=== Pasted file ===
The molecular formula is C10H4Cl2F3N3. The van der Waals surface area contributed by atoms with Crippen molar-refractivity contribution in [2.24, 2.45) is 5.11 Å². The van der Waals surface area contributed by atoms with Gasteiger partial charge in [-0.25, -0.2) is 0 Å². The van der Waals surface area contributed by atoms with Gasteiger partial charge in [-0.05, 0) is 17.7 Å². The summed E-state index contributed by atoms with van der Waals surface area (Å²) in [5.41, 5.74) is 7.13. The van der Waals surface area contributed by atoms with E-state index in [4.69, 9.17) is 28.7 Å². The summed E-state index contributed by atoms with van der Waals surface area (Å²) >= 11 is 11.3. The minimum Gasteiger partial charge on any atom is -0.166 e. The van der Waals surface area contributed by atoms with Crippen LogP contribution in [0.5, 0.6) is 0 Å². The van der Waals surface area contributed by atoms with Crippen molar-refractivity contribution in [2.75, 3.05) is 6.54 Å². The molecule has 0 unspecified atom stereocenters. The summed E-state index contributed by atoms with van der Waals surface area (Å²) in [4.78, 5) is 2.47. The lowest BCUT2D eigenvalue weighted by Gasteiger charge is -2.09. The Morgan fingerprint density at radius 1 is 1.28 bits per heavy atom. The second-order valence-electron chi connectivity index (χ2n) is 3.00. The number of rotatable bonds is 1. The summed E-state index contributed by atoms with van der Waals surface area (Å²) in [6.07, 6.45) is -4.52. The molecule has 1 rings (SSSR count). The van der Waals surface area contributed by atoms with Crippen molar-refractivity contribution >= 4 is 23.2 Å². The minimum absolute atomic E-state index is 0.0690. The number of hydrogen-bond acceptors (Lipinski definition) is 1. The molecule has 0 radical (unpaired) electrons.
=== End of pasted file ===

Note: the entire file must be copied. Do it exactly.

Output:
The molecular formula is C10H4Cl2F3N3. The van der Waals surface area contributed by atoms with Crippen molar-refractivity contribution in [2.24, 2.45) is 5.11 Å². The van der Waals surface area contributed by atoms with Gasteiger partial charge in [-0.25, -0.2) is 0 Å². The van der Waals surface area contributed by atoms with Gasteiger partial charge in [-0.05, 0) is 17.7 Å². The summed E-state index contributed by atoms with van der Waals surface area (Å²) in [5.41, 5.74) is 7.13. The van der Waals surface area contributed by atoms with E-state index in [4.69, 9.17) is 28.7 Å². The summed E-state index contributed by atoms with van der Waals surface area (Å²) >= 11 is 11.3. The minimum Gasteiger partial charge on any atom is -0.166 e. The van der Waals surface area contributed by atoms with Crippen LogP contribution in [0.5, 0.6) is 0 Å². The van der Waals surface area contributed by atoms with Crippen molar-refractivity contribution in [2.75, 3.05) is 6.54 Å². The molecule has 0 unspecified atom stereocenters. The summed E-state index contributed by atoms with van der Waals surface area (Å²) in [4.78, 5) is 2.47. The lowest BCUT2D eigenvalue weighted by Gasteiger charge is -2.09. The Morgan fingerprint density at radius 1 is 1.28 bits per heavy atom. The second-order valence-electron chi connectivity index (χ2n) is 3.00. The number of rotatable bonds is 1. The summed E-state index contributed by atoms with van der Waals surface area (Å²) in [6.07, 6.45) is -4.52. The molecule has 1 rings (SSSR count). The van der Waals surface area contributed by atoms with Crippen molar-refractivity contribution >= 4 is 23.2 Å². The minimum absolute atomic E-state index is 0.0690. The number of hydrogen-bond acceptors (Lipinski definition) is 1. The molecule has 0 radical (unpaired) electrons.